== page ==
I asked about attendance only in the most general terms after it became clear to me how few people came (and, by the way, tickets are very affordable, much cheaper than Toronto, I got ten for 65 euro--the usual ten-block discount--plus two for 17) and sadly, overall it was really low, without a single showing being sold out.

"My" gang here back in the Jackman Hall days filled the theatre to the gills. True-Heart Susie or Apichatpong Weerasethakul's latest, we showed up in numbers.

I roamed all over the old city and beyond (this trip I was on a special mission to do the "Red Vienna" walks, which flung me quite a bit outside the Ring) and saw nary a mention, scrap, word or picture referring to the retrospective. Dropped by the uni (math faculty) to say hi to a friend, saw nothing around there either...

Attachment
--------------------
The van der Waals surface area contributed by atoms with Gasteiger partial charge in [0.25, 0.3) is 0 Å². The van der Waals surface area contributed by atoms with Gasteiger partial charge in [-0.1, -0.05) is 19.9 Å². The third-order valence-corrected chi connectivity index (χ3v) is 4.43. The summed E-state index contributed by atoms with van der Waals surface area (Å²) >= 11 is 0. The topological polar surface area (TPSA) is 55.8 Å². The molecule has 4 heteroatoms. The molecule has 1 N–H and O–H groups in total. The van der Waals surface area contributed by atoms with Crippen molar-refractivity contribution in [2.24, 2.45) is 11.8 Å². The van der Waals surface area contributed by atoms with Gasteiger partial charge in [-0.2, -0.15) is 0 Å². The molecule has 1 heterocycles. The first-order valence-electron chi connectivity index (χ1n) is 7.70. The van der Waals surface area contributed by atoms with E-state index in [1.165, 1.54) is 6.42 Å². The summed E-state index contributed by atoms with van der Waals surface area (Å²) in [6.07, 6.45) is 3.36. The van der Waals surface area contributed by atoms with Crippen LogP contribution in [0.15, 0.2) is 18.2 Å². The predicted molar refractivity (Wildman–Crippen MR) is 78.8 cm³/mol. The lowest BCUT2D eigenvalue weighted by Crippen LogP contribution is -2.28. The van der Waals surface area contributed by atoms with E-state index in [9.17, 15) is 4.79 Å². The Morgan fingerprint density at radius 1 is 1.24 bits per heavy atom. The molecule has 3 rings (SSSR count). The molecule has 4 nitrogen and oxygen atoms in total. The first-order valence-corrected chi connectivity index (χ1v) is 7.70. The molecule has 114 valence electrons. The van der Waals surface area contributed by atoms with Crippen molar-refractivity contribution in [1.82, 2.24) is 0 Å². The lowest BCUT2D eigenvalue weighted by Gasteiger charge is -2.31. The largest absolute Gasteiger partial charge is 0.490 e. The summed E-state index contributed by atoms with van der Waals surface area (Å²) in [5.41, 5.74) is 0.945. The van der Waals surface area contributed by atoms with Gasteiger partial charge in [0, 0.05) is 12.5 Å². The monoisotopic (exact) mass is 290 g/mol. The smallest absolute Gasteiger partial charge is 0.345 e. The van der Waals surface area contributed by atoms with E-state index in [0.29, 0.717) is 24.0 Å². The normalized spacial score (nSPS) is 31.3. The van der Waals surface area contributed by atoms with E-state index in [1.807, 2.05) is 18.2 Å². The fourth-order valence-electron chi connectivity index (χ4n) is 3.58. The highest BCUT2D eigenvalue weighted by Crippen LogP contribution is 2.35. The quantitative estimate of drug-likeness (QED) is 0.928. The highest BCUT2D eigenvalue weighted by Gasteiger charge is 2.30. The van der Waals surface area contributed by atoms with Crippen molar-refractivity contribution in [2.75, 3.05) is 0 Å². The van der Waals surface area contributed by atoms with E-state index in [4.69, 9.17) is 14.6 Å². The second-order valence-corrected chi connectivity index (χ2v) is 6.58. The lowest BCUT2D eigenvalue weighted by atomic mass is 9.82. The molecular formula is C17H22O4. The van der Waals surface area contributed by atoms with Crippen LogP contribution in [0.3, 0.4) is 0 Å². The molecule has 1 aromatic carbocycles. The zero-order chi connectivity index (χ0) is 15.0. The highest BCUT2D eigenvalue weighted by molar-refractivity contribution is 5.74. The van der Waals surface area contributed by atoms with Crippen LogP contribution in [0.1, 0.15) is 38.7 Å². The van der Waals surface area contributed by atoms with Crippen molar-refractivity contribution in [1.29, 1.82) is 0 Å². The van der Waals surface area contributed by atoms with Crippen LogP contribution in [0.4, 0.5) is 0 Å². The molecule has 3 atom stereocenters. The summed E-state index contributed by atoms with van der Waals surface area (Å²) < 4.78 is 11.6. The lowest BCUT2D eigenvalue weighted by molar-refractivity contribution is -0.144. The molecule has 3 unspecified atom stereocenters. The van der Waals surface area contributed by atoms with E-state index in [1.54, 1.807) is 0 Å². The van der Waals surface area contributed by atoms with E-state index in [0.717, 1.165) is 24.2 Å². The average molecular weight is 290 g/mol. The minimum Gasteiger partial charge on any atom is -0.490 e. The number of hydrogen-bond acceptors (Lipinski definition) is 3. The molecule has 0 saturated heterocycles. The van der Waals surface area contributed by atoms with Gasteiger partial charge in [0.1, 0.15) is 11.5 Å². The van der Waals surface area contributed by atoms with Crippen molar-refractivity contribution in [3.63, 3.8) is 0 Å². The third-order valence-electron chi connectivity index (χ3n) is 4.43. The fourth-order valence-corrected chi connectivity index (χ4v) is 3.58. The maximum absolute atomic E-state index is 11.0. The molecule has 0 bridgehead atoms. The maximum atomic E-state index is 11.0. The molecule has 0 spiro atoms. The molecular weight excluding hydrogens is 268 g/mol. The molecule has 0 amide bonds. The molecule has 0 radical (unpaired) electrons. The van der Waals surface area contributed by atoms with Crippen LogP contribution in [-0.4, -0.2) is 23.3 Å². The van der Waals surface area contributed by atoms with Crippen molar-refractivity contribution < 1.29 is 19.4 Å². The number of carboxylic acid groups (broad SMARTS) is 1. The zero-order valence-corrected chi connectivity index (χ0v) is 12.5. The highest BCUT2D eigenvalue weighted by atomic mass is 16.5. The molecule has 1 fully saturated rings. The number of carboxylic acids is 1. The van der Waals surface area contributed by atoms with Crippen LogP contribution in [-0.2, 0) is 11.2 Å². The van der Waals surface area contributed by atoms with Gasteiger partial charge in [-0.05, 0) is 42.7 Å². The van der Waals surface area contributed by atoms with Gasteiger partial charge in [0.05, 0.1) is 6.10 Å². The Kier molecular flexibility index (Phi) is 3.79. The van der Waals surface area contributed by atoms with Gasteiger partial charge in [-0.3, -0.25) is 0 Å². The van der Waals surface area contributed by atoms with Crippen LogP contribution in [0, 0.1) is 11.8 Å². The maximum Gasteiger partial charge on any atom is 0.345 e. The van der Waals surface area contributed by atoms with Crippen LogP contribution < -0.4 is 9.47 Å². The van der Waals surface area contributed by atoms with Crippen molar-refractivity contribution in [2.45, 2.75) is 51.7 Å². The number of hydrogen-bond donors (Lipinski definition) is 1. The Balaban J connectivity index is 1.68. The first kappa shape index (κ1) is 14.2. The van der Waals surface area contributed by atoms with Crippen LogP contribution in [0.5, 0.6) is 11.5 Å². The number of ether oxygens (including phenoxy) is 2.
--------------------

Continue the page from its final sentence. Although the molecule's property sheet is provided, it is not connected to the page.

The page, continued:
Mar 5, 2018, 2:17pm Top

A delight to see such joy in a series of posts. I'm quite envious. And how sad - missed opportunity, really - that nobody seemed to be really hard-selling the retrospective.

Mar 6, 2018, 7:44am Top

I had a ball--but now the time of penance is upon me!--nothing but toil and hailmarys and bread and water as far as the calendar stretches...! This cricket must hang her castanets! ;)

Before I forget everything, a few notes on the movies seen...